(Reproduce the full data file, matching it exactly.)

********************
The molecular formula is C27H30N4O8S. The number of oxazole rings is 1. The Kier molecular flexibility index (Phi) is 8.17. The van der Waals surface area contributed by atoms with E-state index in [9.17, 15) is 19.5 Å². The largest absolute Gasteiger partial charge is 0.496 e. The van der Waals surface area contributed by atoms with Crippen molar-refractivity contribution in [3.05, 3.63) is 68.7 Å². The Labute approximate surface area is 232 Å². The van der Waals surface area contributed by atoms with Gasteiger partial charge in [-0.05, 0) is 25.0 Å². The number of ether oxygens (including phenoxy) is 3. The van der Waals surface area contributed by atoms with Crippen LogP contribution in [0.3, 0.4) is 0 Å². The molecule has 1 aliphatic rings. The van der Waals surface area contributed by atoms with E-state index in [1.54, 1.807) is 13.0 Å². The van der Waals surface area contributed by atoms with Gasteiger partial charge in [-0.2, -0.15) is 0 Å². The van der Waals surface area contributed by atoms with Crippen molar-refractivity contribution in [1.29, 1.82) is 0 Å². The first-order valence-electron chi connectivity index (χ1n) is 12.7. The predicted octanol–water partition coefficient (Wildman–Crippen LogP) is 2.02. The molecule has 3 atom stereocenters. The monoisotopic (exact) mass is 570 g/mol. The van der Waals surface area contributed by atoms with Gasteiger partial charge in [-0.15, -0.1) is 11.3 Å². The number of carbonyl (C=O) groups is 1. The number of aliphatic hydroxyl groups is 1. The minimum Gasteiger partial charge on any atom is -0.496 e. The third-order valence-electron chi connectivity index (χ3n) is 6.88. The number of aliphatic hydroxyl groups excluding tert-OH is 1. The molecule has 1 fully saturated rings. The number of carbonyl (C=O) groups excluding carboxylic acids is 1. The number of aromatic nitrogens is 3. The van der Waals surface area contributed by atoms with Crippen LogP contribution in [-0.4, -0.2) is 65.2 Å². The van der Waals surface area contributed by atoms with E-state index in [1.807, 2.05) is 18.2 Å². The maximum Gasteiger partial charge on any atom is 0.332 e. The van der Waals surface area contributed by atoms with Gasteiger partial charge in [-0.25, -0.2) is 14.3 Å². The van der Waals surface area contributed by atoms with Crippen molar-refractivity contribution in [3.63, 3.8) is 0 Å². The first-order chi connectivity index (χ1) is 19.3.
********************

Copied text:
The molecular formula is C27H30N4O8S. The number of oxazole rings is 1. The Kier molecular flexibility index (Phi) is 8.17. The van der Waals surface area contributed by atoms with E-state index in [9.17, 15) is 19.5 Å². The largest absolute Gasteiger partial charge is 0.496 e. The van der Waals surface area contributed by atoms with Crippen molar-refractivity contribution in [3.05, 3.63) is 68.7 Å². The Labute approximate surface area is 232 Å². The van der Waals surface area contributed by atoms with Gasteiger partial charge in [-0.05, 0) is 25.0 Å². The number of ether oxygens (including phenoxy) is 3. The van der Waals surface area contributed by atoms with Crippen LogP contribution in [0.3, 0.4) is 0 Å². The molecule has 1 aliphatic rings. The van der Waals surface area contributed by atoms with E-state index in [1.54, 1.807) is 13.0 Å². The van der Waals surface area contributed by atoms with Gasteiger partial charge in [-0.2, -0.15) is 0 Å². The van der Waals surface area contributed by atoms with Crippen molar-refractivity contribution in [1.29, 1.82) is 0 Å². The first-order valence-electron chi connectivity index (χ1n) is 12.7. The predicted octanol–water partition coefficient (Wildman–Crippen LogP) is 2.02. The molecule has 3 atom stereocenters. The monoisotopic (exact) mass is 570 g/mol. The van der Waals surface area contributed by atoms with Gasteiger partial charge in [-0.15, -0.1) is 11.3 Å². The number of carbonyl (C=O) groups is 1. The number of aliphatic hydroxyl groups is 1. The minimum Gasteiger partial charge on any atom is -0.496 e. The third-order valence-electron chi connectivity index (χ3n) is 6.88. The number of aliphatic hydroxyl groups excluding tert-OH is 1. The molecule has 1 fully saturated rings. The number of carbonyl (C=O) groups excluding carboxylic acids is 1. The number of aromatic nitrogens is 3. The van der Waals surface area contributed by atoms with Crippen LogP contribution in [-0.4, -0.2) is 65.2 Å². The van der Waals surface area contributed by atoms with E-state index in [1.807, 2.05) is 18.2 Å². The maximum Gasteiger partial charge on any atom is 0.332 e. The van der Waals surface area contributed by atoms with Gasteiger partial charge in [-0.25, -0.2) is 14.3 Å². The van der Waals surface area contributed by atoms with Crippen molar-refractivity contribution in [3.63, 3.8) is 0 Å². The first-order chi connectivity index (χ1) is 19.3.